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What the Top US Companies Pay In Taxes

kdawson posted more than 4 years ago | from the or-don't dept.

Businesses 658

theodp writes "If you've ever wondered how it's possible that you pay more to the IRS than General Electric, Forbes has an explanation. You, my friend, do not have the tax benefit of overseas operations. Microsoft, for example, has its overseas subsidiaries license software to its US parent company in return for handsome royalties that get taxed at lower overseas rates. Exxon limits its tax pain with the help of 20 wholly owned subsidiaries domiciled in the Bahamas, Bermuda, and the Cayman Islands that shelter cash flow from operations in the likes of Angola, Azerbaijan, and Abu Dhabi. As a result, of the $15B it paid in income taxes last year, Exxon paid none of it to Uncle Sam, and has tens of billions in earnings permanently reinvested overseas. Likewise, GE has $84B in overseas income parked indefinitely outside the US. Now quit your carping and get back to filling out that 1040!"

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If I could do it, I would! (1, Interesting)

Anonymous Coward | more than 4 years ago | (#31719730)

Good for them. They're maximising what they do with their profits. Giving it to the government means it gets given to banks and incompetent businesses, or the military industrial complex to spend on a war on *insert something here*.

This is one more reason why countries are better than a single global government. If you screw the businesses in one country they can move to another.

Re:If I could do it, I would! (5, Insightful)

colinrichardday (768814) | more than 4 years ago | (#31719772)

Yeah, because Exxon would never benefit from an American war against Iraq.

Re:If I could do it, I would! (0)

Anonymous Coward | more than 4 years ago | (#31719916)

They would be part of the complex.... They also have the ability to get the laws made as they would like them.

No one cares about your (or my) opinion. You're 1 vote. It's the people with the money and the power who matter to politicians and businesses. They look after each other at your expense.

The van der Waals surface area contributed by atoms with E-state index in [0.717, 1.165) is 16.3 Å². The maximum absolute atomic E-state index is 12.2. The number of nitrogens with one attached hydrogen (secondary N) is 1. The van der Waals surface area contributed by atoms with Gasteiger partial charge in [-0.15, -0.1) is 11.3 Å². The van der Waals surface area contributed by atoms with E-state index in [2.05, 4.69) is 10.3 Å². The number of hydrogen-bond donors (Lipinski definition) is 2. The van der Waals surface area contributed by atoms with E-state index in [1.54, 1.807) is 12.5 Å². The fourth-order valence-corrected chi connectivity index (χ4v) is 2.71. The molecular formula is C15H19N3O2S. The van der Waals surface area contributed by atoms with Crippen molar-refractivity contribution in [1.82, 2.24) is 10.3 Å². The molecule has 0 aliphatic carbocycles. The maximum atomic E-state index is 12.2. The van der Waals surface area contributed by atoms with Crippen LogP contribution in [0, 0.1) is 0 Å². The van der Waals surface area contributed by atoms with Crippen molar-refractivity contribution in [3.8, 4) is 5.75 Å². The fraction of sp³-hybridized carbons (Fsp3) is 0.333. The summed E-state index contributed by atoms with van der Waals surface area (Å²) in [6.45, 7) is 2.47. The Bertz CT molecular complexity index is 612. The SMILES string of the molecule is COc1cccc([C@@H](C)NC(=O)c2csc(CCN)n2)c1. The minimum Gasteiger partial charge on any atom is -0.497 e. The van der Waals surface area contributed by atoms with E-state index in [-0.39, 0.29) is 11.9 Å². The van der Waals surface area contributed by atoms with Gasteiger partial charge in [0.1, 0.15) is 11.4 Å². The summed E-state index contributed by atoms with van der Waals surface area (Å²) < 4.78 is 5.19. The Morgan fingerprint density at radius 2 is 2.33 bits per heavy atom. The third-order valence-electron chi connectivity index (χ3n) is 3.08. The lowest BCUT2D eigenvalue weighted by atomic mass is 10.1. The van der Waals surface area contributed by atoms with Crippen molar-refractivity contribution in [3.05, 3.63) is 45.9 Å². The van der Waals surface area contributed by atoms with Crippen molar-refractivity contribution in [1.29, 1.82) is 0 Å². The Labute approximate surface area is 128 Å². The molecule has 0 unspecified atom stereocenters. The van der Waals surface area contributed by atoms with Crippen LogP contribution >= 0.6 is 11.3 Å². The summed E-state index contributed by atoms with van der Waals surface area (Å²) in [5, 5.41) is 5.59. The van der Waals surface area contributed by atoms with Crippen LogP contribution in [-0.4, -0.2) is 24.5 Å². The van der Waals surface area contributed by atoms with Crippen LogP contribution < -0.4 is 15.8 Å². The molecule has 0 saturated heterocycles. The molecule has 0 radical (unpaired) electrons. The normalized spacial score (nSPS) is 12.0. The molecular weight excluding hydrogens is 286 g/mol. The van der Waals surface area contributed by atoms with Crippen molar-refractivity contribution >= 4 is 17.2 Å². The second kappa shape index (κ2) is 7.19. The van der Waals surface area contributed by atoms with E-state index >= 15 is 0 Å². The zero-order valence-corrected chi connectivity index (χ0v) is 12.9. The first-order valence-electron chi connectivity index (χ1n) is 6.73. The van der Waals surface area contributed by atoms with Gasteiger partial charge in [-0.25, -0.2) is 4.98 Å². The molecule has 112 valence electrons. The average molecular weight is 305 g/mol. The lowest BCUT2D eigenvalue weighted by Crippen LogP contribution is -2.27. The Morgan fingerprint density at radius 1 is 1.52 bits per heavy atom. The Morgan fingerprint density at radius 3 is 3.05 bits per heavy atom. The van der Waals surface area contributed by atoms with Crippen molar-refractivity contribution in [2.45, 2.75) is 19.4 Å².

Re:If I could do it, I would! (3, Insightful)

MightyYar (622222) | more than 4 years ago | (#31719774)

If you screw the businesses in one country they can move to another.

This is also why I support abolishing the corporate income tax. To me, it makes no sense to tax the artificial economic entity, and then tax every employee and owner of said entity. Let's keep our taxes limited to actual, real people.

Re:If I could do it, I would! (3, Funny)

graft (556969) | more than 4 years ago | (#31719798)

Shit, yeah. As TFA says, corporations have already got it so tough, man.

Re:If I could do it, I would! (2, Interesting)

MightyYar (622222) | more than 4 years ago | (#31720176)

It has nothing to do with my empathy for corporations. It has everything to do with what I feel is best for the US. Abolishing corporate taxes would eliminate tax havens and send many foreign companies our way. The tax revenue can be made up by jacking up taxes on the people who own and work for corporations (us). The tax would be more direct and more efficient. Corporate taxes are about 1/4 that of individual income taxes, and only about 1/6 if you include social security payments... so it's not like I'm talking about huge increases in tax burden. Jack up capital gains a bit, maybe hike the top tax brackets a bit. And I guarantee that tax revenue would go up simply because of the extra business done in country.

Re:If I could do it, I would! (5, Insightful)

Trepidity (597) | more than 4 years ago | (#31719940)

If the artificial economic entity has rights, it should pay taxes too.

Re:If I could do it, I would! (0)

Darkness404 (1287218) | more than 4 years ago | (#31720000)

No. Taxes should -only- be used to pay for government services someone (or something) uses and should be paid as such. Many taxes do not make sense. For example, property taxes. It takes the US government no more manpower (in this day and age) to protect someone with 1,000 acres as it does the hobo living on the street. In fact, one could say the hobo has more drain on government funds than the rich landowner who rarely uses government services. But why is it that the rich landowner is taxed more?

I say, tax for what people use. The government should be a service provider. Nothing more. Drive on roads? Pay for the roads. Don't drive? Don't pay. Simple as that.

Corporations as a whole should be taxed based on what they use. If their business required a new road to be put in, have them pay for that road. If the store needs extra police protection have them pay for that.

Anything else is unjust.

Re:If I could do it, I would! (4, Insightful)

Anonymous Coward | more than 4 years ago | (#31720108)

They use the government to ensure they actually own the 1,000 acres in the first place. Is a recognition of the exclusive use of land not a service that should be paid for?

Re:If I could do it, I would! (0)

Darkness404 (1287218) | more than 4 years ago | (#31720150)